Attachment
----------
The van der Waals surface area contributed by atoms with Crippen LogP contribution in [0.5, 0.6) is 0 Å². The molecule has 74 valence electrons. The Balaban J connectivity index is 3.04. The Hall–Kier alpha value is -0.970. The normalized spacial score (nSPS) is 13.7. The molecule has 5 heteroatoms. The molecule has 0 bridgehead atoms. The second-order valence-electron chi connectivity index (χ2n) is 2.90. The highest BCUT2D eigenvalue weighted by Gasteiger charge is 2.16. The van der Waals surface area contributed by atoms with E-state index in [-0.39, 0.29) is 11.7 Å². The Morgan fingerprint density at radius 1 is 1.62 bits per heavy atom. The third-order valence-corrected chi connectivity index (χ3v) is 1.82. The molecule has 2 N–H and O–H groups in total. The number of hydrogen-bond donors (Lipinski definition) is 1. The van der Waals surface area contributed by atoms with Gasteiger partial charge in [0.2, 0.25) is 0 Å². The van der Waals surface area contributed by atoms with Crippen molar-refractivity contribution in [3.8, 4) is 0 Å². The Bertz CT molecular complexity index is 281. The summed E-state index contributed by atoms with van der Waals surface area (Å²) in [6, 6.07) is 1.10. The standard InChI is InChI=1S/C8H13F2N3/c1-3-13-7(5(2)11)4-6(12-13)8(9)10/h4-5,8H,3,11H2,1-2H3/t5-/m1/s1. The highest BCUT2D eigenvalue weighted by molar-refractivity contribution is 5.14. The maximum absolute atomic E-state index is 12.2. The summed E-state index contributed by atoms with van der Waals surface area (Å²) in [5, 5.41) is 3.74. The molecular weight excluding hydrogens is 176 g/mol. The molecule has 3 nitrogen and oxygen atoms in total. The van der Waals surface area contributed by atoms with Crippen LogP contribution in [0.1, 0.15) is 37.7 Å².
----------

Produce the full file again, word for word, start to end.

The van der Waals surface area contributed by atoms with Crippen LogP contribution in [0.5, 0.6) is 0 Å². The molecule has 74 valence electrons. The Balaban J connectivity index is 3.04. The Hall–Kier alpha value is -0.970. The normalized spacial score (nSPS) is 13.7. The molecule has 5 heteroatoms. The molecule has 0 bridgehead atoms. The second-order valence-electron chi connectivity index (χ2n) is 2.90. The highest BCUT2D eigenvalue weighted by Gasteiger charge is 2.16. The van der Waals surface area contributed by atoms with E-state index in [-0.39, 0.29) is 11.7 Å². The Morgan fingerprint density at radius 1 is 1.62 bits per heavy atom. The third-order valence-corrected chi connectivity index (χ3v) is 1.82. The molecule has 2 N–H and O–H groups in total. The number of hydrogen-bond donors (Lipinski definition) is 1. The van der Waals surface area contributed by atoms with Gasteiger partial charge in [0.2, 0.25) is 0 Å². The van der Waals surface area contributed by atoms with Crippen molar-refractivity contribution in [3.8, 4) is 0 Å². The Bertz CT molecular complexity index is 281. The summed E-state index contributed by atoms with van der Waals surface area (Å²) in [6, 6.07) is 1.10. The standard InChI is InChI=1S/C8H13F2N3/c1-3-13-7(5(2)11)4-6(12-13)8(9)10/h4-5,8H,3,11H2,1-2H3/t5-/m1/s1. The highest BCUT2D eigenvalue weighted by molar-refractivity contribution is 5.14. The maximum absolute atomic E-state index is 12.2. The summed E-state index contributed by atoms with van der Waals surface area (Å²) in [5, 5.41) is 3.74. The molecular weight excluding hydrogens is 176 g/mol. The molecule has 3 nitrogen and oxygen atoms in total. The van der Waals surface area contributed by atoms with Crippen LogP contribution in [0.1, 0.15) is 37.7 Å².